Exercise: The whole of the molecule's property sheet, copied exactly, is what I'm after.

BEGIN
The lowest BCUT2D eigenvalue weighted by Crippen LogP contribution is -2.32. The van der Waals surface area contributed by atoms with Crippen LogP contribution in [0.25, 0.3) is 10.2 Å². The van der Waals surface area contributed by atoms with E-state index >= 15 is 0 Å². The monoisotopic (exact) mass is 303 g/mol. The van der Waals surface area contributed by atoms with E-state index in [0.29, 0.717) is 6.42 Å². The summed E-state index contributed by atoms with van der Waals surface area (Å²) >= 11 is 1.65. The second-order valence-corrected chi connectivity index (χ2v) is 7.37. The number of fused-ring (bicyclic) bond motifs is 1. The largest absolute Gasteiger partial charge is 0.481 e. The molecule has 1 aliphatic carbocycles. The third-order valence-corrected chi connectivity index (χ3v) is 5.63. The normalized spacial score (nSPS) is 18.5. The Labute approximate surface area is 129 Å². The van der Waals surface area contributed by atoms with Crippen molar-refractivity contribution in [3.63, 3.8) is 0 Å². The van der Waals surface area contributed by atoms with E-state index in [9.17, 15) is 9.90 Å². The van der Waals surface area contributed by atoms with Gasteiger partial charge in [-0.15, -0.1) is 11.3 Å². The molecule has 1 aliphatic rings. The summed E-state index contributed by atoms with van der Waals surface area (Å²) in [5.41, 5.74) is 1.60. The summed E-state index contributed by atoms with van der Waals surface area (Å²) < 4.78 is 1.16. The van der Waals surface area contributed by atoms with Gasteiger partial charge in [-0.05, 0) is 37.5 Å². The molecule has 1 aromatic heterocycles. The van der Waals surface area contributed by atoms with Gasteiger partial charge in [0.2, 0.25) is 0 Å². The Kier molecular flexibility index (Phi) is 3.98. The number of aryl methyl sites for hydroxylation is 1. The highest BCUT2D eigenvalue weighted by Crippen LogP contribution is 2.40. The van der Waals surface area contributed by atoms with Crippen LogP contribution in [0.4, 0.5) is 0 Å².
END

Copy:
The lowest BCUT2D eigenvalue weighted by Crippen LogP contribution is -2.32. The van der Waals surface area contributed by atoms with Crippen LogP contribution in [0.25, 0.3) is 10.2 Å². The van der Waals surface area contributed by atoms with E-state index >= 15 is 0 Å². The monoisotopic (exact) mass is 303 g/mol. The van der Waals surface area contributed by atoms with E-state index in [0.29, 0.717) is 6.42 Å². The summed E-state index contributed by atoms with van der Waals surface area (Å²) >= 11 is 1.65. The second-order valence-corrected chi connectivity index (χ2v) is 7.37. The number of fused-ring (bicyclic) bond motifs is 1. The largest absolute Gasteiger partial charge is 0.481 e. The molecule has 1 aliphatic carbocycles. The third-order valence-corrected chi connectivity index (χ3v) is 5.63. The normalized spacial score (nSPS) is 18.5. The Labute approximate surface area is 129 Å². The van der Waals surface area contributed by atoms with Crippen molar-refractivity contribution in [3.63, 3.8) is 0 Å². The van der Waals surface area contributed by atoms with E-state index in [9.17, 15) is 9.90 Å². The van der Waals surface area contributed by atoms with Gasteiger partial charge in [-0.15, -0.1) is 11.3 Å². The molecule has 1 aliphatic rings. The summed E-state index contributed by atoms with van der Waals surface area (Å²) in [5.41, 5.74) is 1.60. The summed E-state index contributed by atoms with van der Waals surface area (Å²) < 4.78 is 1.16. The van der Waals surface area contributed by atoms with Gasteiger partial charge in [-0.05, 0) is 37.5 Å². The molecule has 1 aromatic heterocycles. The van der Waals surface area contributed by atoms with Gasteiger partial charge in [0.2, 0.25) is 0 Å². The Kier molecular flexibility index (Phi) is 3.98. The number of aryl methyl sites for hydroxylation is 1. The highest BCUT2D eigenvalue weighted by Crippen LogP contribution is 2.40. The van der Waals surface area contributed by atoms with Crippen LogP contribution in [0.4, 0.5) is 0 Å².